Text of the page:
OK so it isn’t a new radical by any means, but we have discovered silylene in an electric discharge of H3SiOSiH3. Check out the wavelength-resolved emission spectrum! During WRE experiments, we fix the laser wavelength at some absorption feature of the radicals, then scan a monochromator from the laser frequency to lower frequencies to determine what frequencies of light are being emitted after absorption. The difference between the fixed laser frequency and the emitted frequency corresponds to a vibrational frequency in one or more of the radicals (usually only one), allowing us to identify radicals based on their calculated vibrational frequencies.

The plot above shows peaks (vibrational levels) near 1000 1/cm and 2000 1/cm. The calculated frequencies of silylene, SiH2, match up uncannily with these experimental peaks. The peak at zero, by the way, is unabsorbed, scattered laser light. What baffles me is the insane signal to noise ratio of this graph, which is very high compared to many WRE spectra we take. Silylene must reeeeeally love emitting light.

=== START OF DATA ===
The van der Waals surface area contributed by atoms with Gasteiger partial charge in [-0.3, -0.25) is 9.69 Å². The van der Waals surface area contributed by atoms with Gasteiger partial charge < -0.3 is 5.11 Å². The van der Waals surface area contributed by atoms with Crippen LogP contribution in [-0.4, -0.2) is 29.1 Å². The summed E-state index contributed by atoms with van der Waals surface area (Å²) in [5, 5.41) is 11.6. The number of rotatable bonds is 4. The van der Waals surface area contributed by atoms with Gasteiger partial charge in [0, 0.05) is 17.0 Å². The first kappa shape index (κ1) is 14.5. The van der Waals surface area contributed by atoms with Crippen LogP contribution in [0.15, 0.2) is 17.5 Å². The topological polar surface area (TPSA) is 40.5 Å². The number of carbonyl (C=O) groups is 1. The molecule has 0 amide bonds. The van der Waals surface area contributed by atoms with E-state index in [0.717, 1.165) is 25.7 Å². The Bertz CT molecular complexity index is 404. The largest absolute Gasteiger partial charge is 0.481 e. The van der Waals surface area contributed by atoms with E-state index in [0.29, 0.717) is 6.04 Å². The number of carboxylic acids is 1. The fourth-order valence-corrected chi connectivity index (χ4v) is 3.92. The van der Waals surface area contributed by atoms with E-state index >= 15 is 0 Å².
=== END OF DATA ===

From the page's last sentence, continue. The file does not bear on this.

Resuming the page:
1. As much as this summer has taught me that I never want to be a p-chemist, I do kinda miss deciphering spectra. You should’ve taken 643. It was fun. (Keep that to yourself, though, because there are people who’d want my head for saying it.)


  2. WHAT? nooooo!!! well, good for him, but what about the students? he’s THE best instructor in the department, hands down.


  3. That’s…a very close call. Their teaching styles couldn’t be more different, and both are pretty effective. Clouthier is a veteran, though. He knows exactly what he has to cover and manages to do so without getting sidetracked. (Also, he is much nicer, but I don’t need to state the obvious, do I?)


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